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RE: WCAG 1.0 Checkpoint 10.2 Action item

From: Gian Sampson-Wild <giansw@ifocus.com.au>
Date: Wed, 31 Aug 2005 13:55:39 +1000
Message-ID: <BB5079183D9A3844A4D8C51168F3872D467B4D@SAPPORO.ifocus.com.au>
To: "Ben Caldwell" <caldwell@trace.wisc.edu>, <w3c-wai-gl@w3.org>

Certainly if the definition of "programmatically defined" was modified
then these SC would fit better.  However I still don't believe that the
revised definition covers it.  I believe the expected definition of
"programmatically determined" will always be essentially "machine
readable" and "person readable" is something else entirely.

Cheers,
Gian


-----Original Message-----
From: Ben Caldwell [mailto:caldwell@trace.wisc.edu] 
Sent: Wednesday, 31 August 2005 5:27 AM
To: w3c-wai-gl@w3.org
Cc: Gian Sampson-Wild
Subject: Re: WCAG 1.0 Checkpoint 10.2 Action item

Gian Sampson-Wild wrote:
...
> 
> I believe we can map this to GL 2.4 (Provide mechanisms to help users 
> find content, orient themselves within it, and navigate through it.) 
> Level 2 SC: More than one way is available to locate content within a 
> set of /delivery units/ 
> <http://www.w3.org/TR/WCAG20/#deliveryunitdef#deliveryunitdef>.  For
my 
> reasoning as to why it does not map anywhere else, see below.

I'm not sure I see how WCAG 1.0 checkpoint 10.2 (Until user agents 
support explicit associations between labels and form controls, for all 
form controls with implicitly associated labels, ensure that the label 
is properly positioned.) maps to this SC. Guideline 2.4 L2 SC1 is about 
sets of delivery units and I'm not sure I follow how having more than 
one way to locate content relates to form controls and their labels.

I think the best short-term mapping (i.e. applicable to our current 
draft) for this is to say that it is covered in advisory information.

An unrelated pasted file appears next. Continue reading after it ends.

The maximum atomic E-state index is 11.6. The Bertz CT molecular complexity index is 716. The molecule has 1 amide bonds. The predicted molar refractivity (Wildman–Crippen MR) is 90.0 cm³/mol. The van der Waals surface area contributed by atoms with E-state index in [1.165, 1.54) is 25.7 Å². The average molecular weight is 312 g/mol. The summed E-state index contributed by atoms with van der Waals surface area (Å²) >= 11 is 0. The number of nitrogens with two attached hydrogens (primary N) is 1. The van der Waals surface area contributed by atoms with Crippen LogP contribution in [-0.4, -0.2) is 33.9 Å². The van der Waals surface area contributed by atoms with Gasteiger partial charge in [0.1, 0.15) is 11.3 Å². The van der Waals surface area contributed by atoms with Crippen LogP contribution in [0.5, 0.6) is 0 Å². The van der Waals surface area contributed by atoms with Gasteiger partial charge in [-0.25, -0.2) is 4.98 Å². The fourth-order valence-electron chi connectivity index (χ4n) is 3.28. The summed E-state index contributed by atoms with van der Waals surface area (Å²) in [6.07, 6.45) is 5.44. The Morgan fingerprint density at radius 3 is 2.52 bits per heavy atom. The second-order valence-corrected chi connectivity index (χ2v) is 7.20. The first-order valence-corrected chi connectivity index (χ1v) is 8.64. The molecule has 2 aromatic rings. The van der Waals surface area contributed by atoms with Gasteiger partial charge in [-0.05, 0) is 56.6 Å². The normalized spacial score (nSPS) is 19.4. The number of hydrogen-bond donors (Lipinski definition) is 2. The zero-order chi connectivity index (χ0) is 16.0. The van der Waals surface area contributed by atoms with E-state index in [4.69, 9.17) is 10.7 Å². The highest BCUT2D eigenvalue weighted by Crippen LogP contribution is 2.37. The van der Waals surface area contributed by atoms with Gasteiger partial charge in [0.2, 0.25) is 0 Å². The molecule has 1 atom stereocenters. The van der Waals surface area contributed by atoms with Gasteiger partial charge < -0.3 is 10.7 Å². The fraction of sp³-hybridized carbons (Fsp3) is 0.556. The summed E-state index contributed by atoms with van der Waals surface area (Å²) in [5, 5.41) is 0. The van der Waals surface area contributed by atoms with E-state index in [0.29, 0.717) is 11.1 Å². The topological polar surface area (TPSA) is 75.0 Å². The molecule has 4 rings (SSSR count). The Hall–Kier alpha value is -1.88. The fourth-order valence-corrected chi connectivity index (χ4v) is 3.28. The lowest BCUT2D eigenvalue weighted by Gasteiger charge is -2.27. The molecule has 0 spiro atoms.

Because this is an "Until User Agents" checkpoint, we would likely list 
this in the guide doc as an optional strategy  and write a repair 
technique in that describes the issue in greater detail.

However, while using the label element with the "for" and "id" 
attributes solves the problem for current screenreaders, there are still

some situations where not having the label in close proximity to it's 
form control would still be an issue (ex. not having labels nearby would

be confusing for screen magnfication users as well as a problem for 
those with cognitive limitations).

I wonder if our current definition of "programmatically determined" is 
confusing things here.

"programmatically determined" is currently defined as follows:

programmatically determined means that the specific value can be 
determined in a standard, machine or software readable form.

We've been using the term in discussions as though it means that 
assistive technology has access to the programmatically determined 
information, but that is not made explicit in the definition as written.

What if we revised the definition as follows?

<begin proposed>
programmatically determined means that the specific value can be 
determined in a standard and supported, machine or software readable
form.
</proposed>

Then, we could map checkpoint 10.2 to guideline 4.2 L1 SC4 (The label of

each user interface control that accepts input from the user can be 
programmatically determined and is explicitly associated with the 
control.) and guideline 1.3, L3 SC1 (When content is arranged in a 
sequence that affects its meaning, that sequence can be determined 
programmatically.) and it would cover the following:

  - use of layout tables where one cell includes a group of labels and 
another a series of input fields in cases where the table information 
has been linearized
  - use of CSS to position a label or group of labels near their 
controls  such that the reading order no longer makes sense when CSS is 
turned off or alternate styles are applied

Thoughts???

-Ben

--
Ben Caldwell | <caldwell@trace.wisc.edu>
Trace Research and Development Center <http://trace.wisc.edu>
Received on Wednesday, 31 August 2005 03:56:37 GMT

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